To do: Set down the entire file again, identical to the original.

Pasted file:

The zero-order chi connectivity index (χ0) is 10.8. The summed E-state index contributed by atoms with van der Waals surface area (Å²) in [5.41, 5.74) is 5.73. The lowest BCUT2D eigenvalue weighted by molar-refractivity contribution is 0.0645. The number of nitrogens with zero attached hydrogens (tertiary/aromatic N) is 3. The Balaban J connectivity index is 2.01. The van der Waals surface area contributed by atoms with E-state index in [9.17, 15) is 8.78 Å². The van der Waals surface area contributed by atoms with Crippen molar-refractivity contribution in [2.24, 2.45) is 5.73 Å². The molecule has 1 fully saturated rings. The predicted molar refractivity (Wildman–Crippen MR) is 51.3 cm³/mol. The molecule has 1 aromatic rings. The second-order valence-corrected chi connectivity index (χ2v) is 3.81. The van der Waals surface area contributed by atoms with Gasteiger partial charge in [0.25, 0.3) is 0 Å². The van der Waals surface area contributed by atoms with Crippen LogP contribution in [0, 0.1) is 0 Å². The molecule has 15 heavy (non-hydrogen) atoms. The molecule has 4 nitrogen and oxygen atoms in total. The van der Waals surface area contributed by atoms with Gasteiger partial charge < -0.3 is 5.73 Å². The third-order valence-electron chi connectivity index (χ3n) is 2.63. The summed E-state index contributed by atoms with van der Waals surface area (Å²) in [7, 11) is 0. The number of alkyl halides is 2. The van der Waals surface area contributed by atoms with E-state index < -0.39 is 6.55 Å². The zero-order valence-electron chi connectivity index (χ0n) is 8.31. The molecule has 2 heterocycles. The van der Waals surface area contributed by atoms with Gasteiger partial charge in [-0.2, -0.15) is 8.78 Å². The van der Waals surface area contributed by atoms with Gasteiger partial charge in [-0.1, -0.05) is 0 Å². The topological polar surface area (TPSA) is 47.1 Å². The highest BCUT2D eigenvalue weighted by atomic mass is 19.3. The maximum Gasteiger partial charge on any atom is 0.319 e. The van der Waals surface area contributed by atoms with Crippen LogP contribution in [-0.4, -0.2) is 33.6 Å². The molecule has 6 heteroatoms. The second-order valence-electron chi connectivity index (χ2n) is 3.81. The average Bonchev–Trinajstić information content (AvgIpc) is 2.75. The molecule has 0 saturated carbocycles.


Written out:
The zero-order chi connectivity index (χ0) is 10.8. The summed E-state index contributed by atoms with van der Waals surface area (Å²) in [5.41, 5.74) is 5.73. The lowest BCUT2D eigenvalue weighted by molar-refractivity contribution is 0.0645. The number of nitrogens with zero attached hydrogens (tertiary/aromatic N) is 3. The Balaban J connectivity index is 2.01. The van der Waals surface area contributed by atoms with E-state index in [9.17, 15) is 8.78 Å². The van der Waals surface area contributed by atoms with Crippen molar-refractivity contribution in [2.24, 2.45) is 5.73 Å². The molecule has 1 fully saturated rings. The predicted molar refractivity (Wildman–Crippen MR) is 51.3 cm³/mol. The molecule has 1 aromatic rings. The second-order valence-corrected chi connectivity index (χ2v) is 3.81. The van der Waals surface area contributed by atoms with Gasteiger partial charge in [0.25, 0.3) is 0 Å². The van der Waals surface area contributed by atoms with Crippen LogP contribution in [0, 0.1) is 0 Å². The molecule has 15 heavy (non-hydrogen) atoms. The molecule has 4 nitrogen and oxygen atoms in total. The van der Waals surface area contributed by atoms with Gasteiger partial charge < -0.3 is 5.73 Å². The third-order valence-electron chi connectivity index (χ3n) is 2.63. The summed E-state index contributed by atoms with van der Waals surface area (Å²) in [7, 11) is 0. The number of alkyl halides is 2. The van der Waals surface area contributed by atoms with E-state index < -0.39 is 6.55 Å². The zero-order valence-electron chi connectivity index (χ0n) is 8.31. The molecule has 2 heterocycles. The van der Waals surface area contributed by atoms with Gasteiger partial charge in [-0.2, -0.15) is 8.78 Å². The van der Waals surface area contributed by atoms with Gasteiger partial charge in [-0.1, -0.05) is 0 Å². The topological polar surface area (TPSA) is 47.1 Å². The highest BCUT2D eigenvalue weighted by atomic mass is 19.3. The maximum Gasteiger partial charge on any atom is 0.319 e. The van der Waals surface area contributed by atoms with Crippen LogP contribution in [-0.4, -0.2) is 33.6 Å². The molecule has 6 heteroatoms. The second-order valence-electron chi connectivity index (χ2n) is 3.81. The average Bonchev–Trinajstić information content (AvgIpc) is 2.75. The molecule has 0 saturated carbocycles.